“We got a little help from Europe again—it’s still Europe driving the bus,” said Art Cashin, director of floor operations at UBS Financial Services. “Draghi’s comments also seemed to have help out a bit and we punched through some small resistance levels—we have since the highs of the day stopped short of the next resistance level at 1464-1466 on the S&P.”
Oil prices surged nearly 4 percentamid ongoing tensions between Turkey and Syria, a weaker dollar and refinery fires.
On the economic front, factory orders posted the largest decline since January 2009, but the drop was not as large as expected, according to the Commerce Department.
Weekly jobless claims rose less than expected last week, to a seasonally adjusted 367,000, according to the Labor Department. Meanwhile, planned layoffs in September jumped, after hitting a 20-month low in August, according to the report from consultants Challenger, Gray & Christmas.
“In the absence of bad news, we’ll drift higher and that’s what’s been going on,” said Brian Battle, vice president of trading at Performance Trust Capital Partners. “The economic number that matters the most is the unemployment number.”
Among techs, Hewlett-Packardrecovered from earlier losses following a 13-percent plunge in the previous session after the Dow component cut earnings guidance for 2013. Still, the stock is down nearly 40 percent year to date. At least 11 brokerages cut their price target on the firm.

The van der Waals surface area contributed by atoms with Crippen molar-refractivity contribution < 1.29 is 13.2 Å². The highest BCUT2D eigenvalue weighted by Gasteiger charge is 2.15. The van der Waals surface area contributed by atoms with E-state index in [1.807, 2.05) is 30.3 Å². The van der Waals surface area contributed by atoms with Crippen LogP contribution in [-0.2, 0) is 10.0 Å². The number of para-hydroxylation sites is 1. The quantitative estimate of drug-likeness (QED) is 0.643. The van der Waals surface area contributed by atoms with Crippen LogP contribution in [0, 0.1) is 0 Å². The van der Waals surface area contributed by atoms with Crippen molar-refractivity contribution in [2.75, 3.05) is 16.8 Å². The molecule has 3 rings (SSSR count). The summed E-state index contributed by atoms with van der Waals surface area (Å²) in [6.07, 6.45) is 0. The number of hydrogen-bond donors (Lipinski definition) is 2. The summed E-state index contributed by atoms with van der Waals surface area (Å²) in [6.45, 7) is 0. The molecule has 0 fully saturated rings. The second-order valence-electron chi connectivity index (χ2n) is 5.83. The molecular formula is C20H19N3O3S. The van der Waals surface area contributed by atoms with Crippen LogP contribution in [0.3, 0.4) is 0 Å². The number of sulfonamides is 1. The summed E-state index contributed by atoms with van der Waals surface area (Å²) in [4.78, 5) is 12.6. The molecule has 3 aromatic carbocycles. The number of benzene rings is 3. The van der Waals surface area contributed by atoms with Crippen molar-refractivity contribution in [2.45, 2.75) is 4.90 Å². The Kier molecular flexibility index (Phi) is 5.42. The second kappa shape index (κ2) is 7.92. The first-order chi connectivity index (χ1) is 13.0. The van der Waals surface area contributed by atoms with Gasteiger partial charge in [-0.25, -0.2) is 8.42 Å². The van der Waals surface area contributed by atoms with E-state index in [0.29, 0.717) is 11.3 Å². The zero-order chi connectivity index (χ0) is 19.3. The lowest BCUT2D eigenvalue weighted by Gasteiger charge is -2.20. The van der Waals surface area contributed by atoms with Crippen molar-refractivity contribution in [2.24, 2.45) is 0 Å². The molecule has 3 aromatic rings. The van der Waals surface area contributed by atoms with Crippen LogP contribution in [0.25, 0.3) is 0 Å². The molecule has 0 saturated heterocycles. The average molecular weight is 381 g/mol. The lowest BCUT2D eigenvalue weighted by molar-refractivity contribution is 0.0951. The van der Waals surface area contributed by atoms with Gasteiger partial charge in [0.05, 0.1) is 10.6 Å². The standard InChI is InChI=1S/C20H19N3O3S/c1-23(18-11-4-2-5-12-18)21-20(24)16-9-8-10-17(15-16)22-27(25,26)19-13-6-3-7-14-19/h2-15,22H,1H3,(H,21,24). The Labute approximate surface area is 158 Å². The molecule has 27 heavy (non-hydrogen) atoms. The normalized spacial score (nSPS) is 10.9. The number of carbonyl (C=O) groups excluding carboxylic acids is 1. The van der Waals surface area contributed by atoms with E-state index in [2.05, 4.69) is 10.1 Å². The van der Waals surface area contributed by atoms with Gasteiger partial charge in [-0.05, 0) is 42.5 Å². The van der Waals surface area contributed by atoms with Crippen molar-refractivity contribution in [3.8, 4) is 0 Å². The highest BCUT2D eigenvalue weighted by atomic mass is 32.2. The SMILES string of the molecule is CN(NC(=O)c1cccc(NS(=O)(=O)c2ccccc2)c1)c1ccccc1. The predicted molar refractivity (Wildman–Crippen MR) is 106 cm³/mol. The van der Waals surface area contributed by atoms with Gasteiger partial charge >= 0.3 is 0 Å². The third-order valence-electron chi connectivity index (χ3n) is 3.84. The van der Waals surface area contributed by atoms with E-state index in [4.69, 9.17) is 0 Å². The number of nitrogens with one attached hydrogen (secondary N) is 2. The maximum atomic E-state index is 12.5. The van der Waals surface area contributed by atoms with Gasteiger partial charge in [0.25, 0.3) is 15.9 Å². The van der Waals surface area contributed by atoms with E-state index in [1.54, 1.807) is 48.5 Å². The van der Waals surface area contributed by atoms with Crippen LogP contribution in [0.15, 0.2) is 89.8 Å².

H-P CEO Meg Whitman told CNBC that her company is in the early stages of a turnaround planthat will take four to five years.
"I believe this is all very fixable," Whitman told CNBC's "Squawk on the Street." "It's going to take time."
Facebook eked out a gain after the social-networking giant said it reached 1 billion active monthly usersin September, and is up by 45 million users since June.
Google closed at a record high of $768.05 a share.
Sprint declined after Baird downgraded the wireless communications company to "underperform" from "neutral."
—By CNBC’s JeeYeon Park (Follow JeeYeon on Twitter: @JeeYeonParkCNBC)
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